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Friday, November 20, 2020
2:00 PM - 3:00 PM
Online Event

TAPIR Seminar

Interactions between stars, black holes, neutron stars, and the galaxy
Jamie Law-Smith, Graduate Student, Department of Astronomy & Astrophysics, UC Santa Cruz,

Join Zoom Meeting

https://caltech.zoom.us/j/92271559087?pwd=TFQ2YVk2N0FpSzhlR3JvZlFENTUyQT09

A detailed physical understanding of the high-energy interactions between black holes, stars, and neutron stars, combined with the context of their galactic birthplaces, will allow us to use these events as tools to better understand black holes at all masses, the lives and deaths of stars, and the dynamical mechanisms operating in galactic centers. I will start with tidal disruptions of stars by supermassive black holes. I will present the STARS library of interpolated tidal disruption event simulations and I will show that all of our simulations can be reduced to a single relationship that depends only on stellar structure. I will also present simulations of the chemical structure of a tidal disruption event disk—a key step in understanding the spectra of these events. Zooming in in scale to focus on interactions between stars and neutron stars, I will present the first 3D hydrodynamics simulations of common-envelope ejection and binary neutron star formation. The new theoretical framework developed with this work will allow for the modeling of virtually any binary star system. Finally, zooming out to connect these AU-scale phenomena to galaxy-scale physics, I will present a systematic study of tidal disruption event host galaxies in the context of galaxies in the local Universe, and in particular our finding that these galaxies are highly centrally concentrated. This galaxy-matching framework can be applied to any type of galaxy and we have recently applied it to changing-look AGN. I will also present a self-consistent physical model of the structure of AGN accretion disks with embedded stars, accounting for momentum and energy feedback from stars, supernovae, white dwarfs, neutron stars, and black holes.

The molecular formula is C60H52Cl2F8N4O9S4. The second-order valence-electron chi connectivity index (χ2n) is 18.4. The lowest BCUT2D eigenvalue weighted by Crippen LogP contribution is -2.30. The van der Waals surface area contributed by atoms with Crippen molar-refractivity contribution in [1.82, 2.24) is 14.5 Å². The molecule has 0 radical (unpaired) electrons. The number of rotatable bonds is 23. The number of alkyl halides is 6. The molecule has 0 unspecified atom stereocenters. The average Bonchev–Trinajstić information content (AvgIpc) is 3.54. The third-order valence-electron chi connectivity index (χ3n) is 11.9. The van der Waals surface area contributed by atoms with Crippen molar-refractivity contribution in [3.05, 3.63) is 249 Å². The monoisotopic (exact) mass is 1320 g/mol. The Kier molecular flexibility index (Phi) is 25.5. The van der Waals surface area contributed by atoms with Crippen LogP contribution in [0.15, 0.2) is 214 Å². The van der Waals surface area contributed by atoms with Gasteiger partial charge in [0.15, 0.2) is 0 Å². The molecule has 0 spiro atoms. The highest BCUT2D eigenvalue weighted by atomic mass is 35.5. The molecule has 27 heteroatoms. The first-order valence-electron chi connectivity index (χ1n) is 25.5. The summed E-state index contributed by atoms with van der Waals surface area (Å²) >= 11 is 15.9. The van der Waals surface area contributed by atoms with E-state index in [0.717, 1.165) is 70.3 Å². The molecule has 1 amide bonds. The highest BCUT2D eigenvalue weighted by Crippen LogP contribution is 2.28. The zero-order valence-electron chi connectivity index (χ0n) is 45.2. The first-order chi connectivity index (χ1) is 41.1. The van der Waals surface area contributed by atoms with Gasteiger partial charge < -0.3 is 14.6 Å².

For more information, please contact JoAnn Boyd by email at joann@caltech.edu.